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Crosstalk: November 1, 2017

​​500 years ago on this day, Martin Luther began what is known as the Protestant Reformation. Luther was considered an outlaw, taken into hiding, he translated the New Testament into German, stood up for what he believed and defended his position at the Diet of Worms. What did he believe? The just shall live by faith.

Joining Jim to discuss the Reformation was Mike Gendron. Mike is the founder and director of Proclaiming the Gospel Ministry. Mike was a devout Roman Catholic for 34 years and was taught to rely upon the authority of the church above all else. He faithfully followed the priests, the sacraments and depended on his good works for salvation. Mike began searching the Scriptures and was amazed to find that what he read in Scripture contradicted the teaching and tradition of the church he had been a part of for so long. He trusted Jesus as his Savior and now the Bible has become his sole authority in all matters of faith.

Mike took listeners back as he noted how Yohann Tetzel, a representative from the Vatican, was selling indulgences to people for the opportunity to get loved ones removed from the burning fires of purgatory. That practice outraged Luther.

On November 1st, Roman Catholics would be coming to the church to worship over 1,900 relics of dead saints. They were told that if they'd do that, coupled with confession to a priest, their sins would be forgiven and they would receive a plenary indulgence. Since Luther knew this would be taking place, he nailed his Ninety-Five Theses in protest on the church door of Castle Church in Wittenberg, Germany, one day before on October 31st, 1517.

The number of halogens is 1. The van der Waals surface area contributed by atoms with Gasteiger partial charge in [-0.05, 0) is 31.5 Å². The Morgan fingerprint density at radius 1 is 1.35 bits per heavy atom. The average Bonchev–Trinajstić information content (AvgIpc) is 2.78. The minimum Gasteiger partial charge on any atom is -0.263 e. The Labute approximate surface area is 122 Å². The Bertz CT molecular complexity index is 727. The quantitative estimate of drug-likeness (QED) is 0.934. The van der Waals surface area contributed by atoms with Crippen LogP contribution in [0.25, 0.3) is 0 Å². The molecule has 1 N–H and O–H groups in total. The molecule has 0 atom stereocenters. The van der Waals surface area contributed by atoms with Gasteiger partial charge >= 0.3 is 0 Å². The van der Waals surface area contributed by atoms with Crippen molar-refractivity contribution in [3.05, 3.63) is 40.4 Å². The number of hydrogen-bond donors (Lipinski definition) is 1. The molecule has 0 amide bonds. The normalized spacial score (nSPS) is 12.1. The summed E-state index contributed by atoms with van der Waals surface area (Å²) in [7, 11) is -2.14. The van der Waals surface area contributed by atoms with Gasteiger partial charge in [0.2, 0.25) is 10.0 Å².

Jim had Mike comment on a number of points related to this important day and specifically what Luther was concerned about as we see in his Ninety-Five Theses. For example:

--Luther made it clear that repentance and the sacrament of penance are not the same. Mike points out a clear mistranslation in the Roman Catholic Latin Vulgate regarding this issue.
--Luther believed that the Pope doesn't desire nor is he able to remit any penalties except those imposed by his own authority or that of the canon, and the Pope cannot remit any guilt except by declaring and showing that it's been remitted by God. Mike comments on this challenge to papal authority.
--Luther also said that the Pope did not have the 'keys'. What did he mean by that?
--Luther also believed that the priests were acting ignorantly and wickedly. On what did Luther base this charge?
--Does the Bible address purgatory?
--What was the Counter-Reformation?

There's much more on this edition of Crosstalk, which is a fascinating history lesson discussing a critical moment in church history. Jim has Mike bring clarity to it all, along with information on how you can obtain more information for your personal study.


 

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